It’s one of those conversations you dread, but asking for a pay rise is becoming more and more commonplace. A recent poll of 2,000 workers found that more than half had never asked their boss for more money and a fifth of those surveyed by employment law specialist Slater & Gordon said they feared that they could be handed their P45 for requesting a raise.
So, what is the best way to ask for a raise? And what should you avoid doing or saying to ensure you don’t get the sack?
In this article I, offer my ten top tips for securing that extra cash.
Like all ‘difficult’ conversations, the answer is to know what you are trying to achieve and then make sure your message lands in a clear, concise way with no mixed messages. Let me explain …
Know your bottom line
How much are you prepared to accept? In any form of negotiation, we must always know what our bottom line will be. What is acceptable and what is not. If you’ve ever bid at an auction, you’ll be aware of auction fever – where adrenalin and excitement often makes you bid more than you’d intended. Well the same can happen with pay negotiations – but in reverse! You must always know how far you’re prepared to push. Are you prepared to resign if the offer is too small? Or, in fact will you accept anything because you’re desperate to keep the job?
Does your boss know your bottom line?
Play this one close to your chest if you can. This is like playing Poker. If your boss knows you’ll accept 5%, there is no use asking for 25%!
What your tactics are going to be? Are you going to negotiate or have a stand-off? For example, are you going to start by asking for a 20% rise, knowing that you’ll accept 10%? Or are you going to ask for 20% and stick to it? Again, we are playing Poker here.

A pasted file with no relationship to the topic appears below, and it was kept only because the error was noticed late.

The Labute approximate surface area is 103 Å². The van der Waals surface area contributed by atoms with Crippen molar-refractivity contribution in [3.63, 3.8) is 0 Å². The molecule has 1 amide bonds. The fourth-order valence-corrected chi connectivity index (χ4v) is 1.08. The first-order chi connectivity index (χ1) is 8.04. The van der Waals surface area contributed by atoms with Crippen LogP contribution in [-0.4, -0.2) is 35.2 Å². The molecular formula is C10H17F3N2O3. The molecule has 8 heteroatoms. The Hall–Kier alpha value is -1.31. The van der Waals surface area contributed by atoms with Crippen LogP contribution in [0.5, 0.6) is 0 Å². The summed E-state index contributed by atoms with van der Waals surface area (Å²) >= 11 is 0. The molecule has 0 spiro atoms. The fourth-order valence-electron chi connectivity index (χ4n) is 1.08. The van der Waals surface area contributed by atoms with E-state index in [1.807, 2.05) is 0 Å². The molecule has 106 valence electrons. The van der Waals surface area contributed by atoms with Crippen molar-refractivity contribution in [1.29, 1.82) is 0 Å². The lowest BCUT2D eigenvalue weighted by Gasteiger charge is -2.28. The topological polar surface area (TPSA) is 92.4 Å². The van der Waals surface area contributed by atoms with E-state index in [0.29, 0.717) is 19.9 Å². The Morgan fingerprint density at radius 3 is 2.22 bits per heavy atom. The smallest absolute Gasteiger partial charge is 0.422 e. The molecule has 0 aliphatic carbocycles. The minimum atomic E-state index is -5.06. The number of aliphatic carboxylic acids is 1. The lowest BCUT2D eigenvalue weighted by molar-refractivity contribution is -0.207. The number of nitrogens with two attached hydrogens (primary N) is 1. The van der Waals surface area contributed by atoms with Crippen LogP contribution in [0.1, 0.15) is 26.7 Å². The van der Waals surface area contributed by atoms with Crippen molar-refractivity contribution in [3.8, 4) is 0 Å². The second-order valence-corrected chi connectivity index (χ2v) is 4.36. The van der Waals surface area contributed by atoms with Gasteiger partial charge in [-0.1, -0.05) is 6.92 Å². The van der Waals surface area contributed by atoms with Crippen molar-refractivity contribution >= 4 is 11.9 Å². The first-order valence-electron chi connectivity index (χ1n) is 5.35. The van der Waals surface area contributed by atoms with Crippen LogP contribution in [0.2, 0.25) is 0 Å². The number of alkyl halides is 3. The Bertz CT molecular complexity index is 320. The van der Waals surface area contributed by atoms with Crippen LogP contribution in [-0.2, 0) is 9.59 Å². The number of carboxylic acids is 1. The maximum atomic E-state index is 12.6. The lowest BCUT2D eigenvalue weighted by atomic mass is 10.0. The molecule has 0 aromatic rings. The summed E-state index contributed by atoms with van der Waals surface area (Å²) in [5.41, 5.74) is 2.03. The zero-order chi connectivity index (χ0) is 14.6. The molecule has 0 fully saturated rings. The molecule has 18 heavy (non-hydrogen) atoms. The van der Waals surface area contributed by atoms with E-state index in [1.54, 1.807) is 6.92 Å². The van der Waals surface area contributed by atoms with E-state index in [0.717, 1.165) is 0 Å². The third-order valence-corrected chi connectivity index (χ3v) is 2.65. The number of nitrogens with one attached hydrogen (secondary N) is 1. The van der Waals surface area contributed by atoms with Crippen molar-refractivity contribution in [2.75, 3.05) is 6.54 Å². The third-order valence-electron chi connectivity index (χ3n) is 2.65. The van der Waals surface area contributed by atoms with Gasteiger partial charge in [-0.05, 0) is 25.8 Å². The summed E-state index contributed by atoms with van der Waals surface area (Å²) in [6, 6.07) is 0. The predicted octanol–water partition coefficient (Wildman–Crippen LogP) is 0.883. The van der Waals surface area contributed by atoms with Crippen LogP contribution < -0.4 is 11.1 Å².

Choose your timing wisely
All your hard work will have been wasted if you chose the wrong moment to ask for a rise. Chose a time when your boss is not hassled or rushed, so they have to time to listen to you. This is easier for people who are working from home, because all meetings have to be pre-arranged.
State your case
Prepare this well and have some clear arguments why you deserve a rise. For example: have all your colleagues in a similar role recently had rises? Have you not had a rise for over 2 years? Has your output, profitability or job spec significantly increased or grown?
Don’t give out mixed messages!
When we speak we give out hundreds of small body language, vocal and emotional signals that will be easily picked up by our listener. We don’t want to appear nervous or tentative. Bosses don’t have to be experts to read our subconscious signals – we all know when someone is being honest, defensive or angry. Or bluffing. So speak slowly and hold relaxed eye contact. Sound strong, yet reasonable.
Know when to stop talking
Once you’ve made your case and laid your cards in the table, stop talking. When we get anxious, we often repeat our argument to make it more forceful. But in fact it has the opposite effect! Say it once and then stop talking. Remember, you’re playing poker.
Keep calm in the face of rejection
If your boss responds with an emphatic ‘NO’, keep calm and carry on. Letting off steam can make you feel better but rarely help the situation. And, of course, the person who gets angry always loses the argument. Those of us who have ever dealt with children know that once you shout or lose your temper, you have lost your authority.
When we get upset we often speed up our speech, which can make us look out of control. We want to look and sound strong, so slow down. You can respond but don’t ‘react’.
Ask what they would do in your shoes
Would they accept the offer that they have just made to you? Ask them what might seem a more reasonable offer to them.
Always remember to listen
Remember to listen. Often when we get upset or anxious we stop listening because our mind is thinking uploads of counterarguments and justifications. Keep a clear head by remembering to listen.